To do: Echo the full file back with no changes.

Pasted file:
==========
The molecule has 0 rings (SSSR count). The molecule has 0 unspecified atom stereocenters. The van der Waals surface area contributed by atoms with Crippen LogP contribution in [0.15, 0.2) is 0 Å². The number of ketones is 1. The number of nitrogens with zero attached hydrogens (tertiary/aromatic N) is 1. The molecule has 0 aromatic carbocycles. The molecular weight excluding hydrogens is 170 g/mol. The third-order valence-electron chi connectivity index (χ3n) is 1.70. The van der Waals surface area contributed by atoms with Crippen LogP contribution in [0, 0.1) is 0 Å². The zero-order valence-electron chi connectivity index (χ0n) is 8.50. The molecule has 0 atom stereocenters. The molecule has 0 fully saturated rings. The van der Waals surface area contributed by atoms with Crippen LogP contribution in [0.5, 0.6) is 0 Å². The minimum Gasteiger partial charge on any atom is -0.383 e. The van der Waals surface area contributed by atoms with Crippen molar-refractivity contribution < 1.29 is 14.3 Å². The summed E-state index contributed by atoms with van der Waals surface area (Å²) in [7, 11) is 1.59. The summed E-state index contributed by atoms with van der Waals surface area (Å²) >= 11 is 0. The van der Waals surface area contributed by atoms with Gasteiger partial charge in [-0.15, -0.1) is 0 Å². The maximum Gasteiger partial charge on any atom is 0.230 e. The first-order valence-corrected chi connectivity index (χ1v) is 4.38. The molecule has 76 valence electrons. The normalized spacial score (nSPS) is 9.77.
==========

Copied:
The molecule has 0 rings (SSSR count). The molecule has 0 unspecified atom stereocenters. The van der Waals surface area contributed by atoms with Crippen LogP contribution in [0.15, 0.2) is 0 Å². The number of ketones is 1. The number of nitrogens with zero attached hydrogens (tertiary/aromatic N) is 1. The molecule has 0 aromatic carbocycles. The molecular weight excluding hydrogens is 170 g/mol. The third-order valence-electron chi connectivity index (χ3n) is 1.70. The van der Waals surface area contributed by atoms with Crippen LogP contribution in [0, 0.1) is 0 Å². The zero-order valence-electron chi connectivity index (χ0n) is 8.50. The molecule has 0 atom stereocenters. The molecule has 0 fully saturated rings. The van der Waals surface area contributed by atoms with Crippen LogP contribution in [0.5, 0.6) is 0 Å². The minimum Gasteiger partial charge on any atom is -0.383 e. The van der Waals surface area contributed by atoms with Crippen molar-refractivity contribution < 1.29 is 14.3 Å². The summed E-state index contributed by atoms with van der Waals surface area (Å²) in [7, 11) is 1.59. The summed E-state index contributed by atoms with van der Waals surface area (Å²) >= 11 is 0. The van der Waals surface area contributed by atoms with Gasteiger partial charge in [-0.15, -0.1) is 0 Å². The maximum Gasteiger partial charge on any atom is 0.230 e. The first-order valence-corrected chi connectivity index (χ1v) is 4.38. The molecule has 76 valence electrons. The normalized spacial score (nSPS) is 9.77.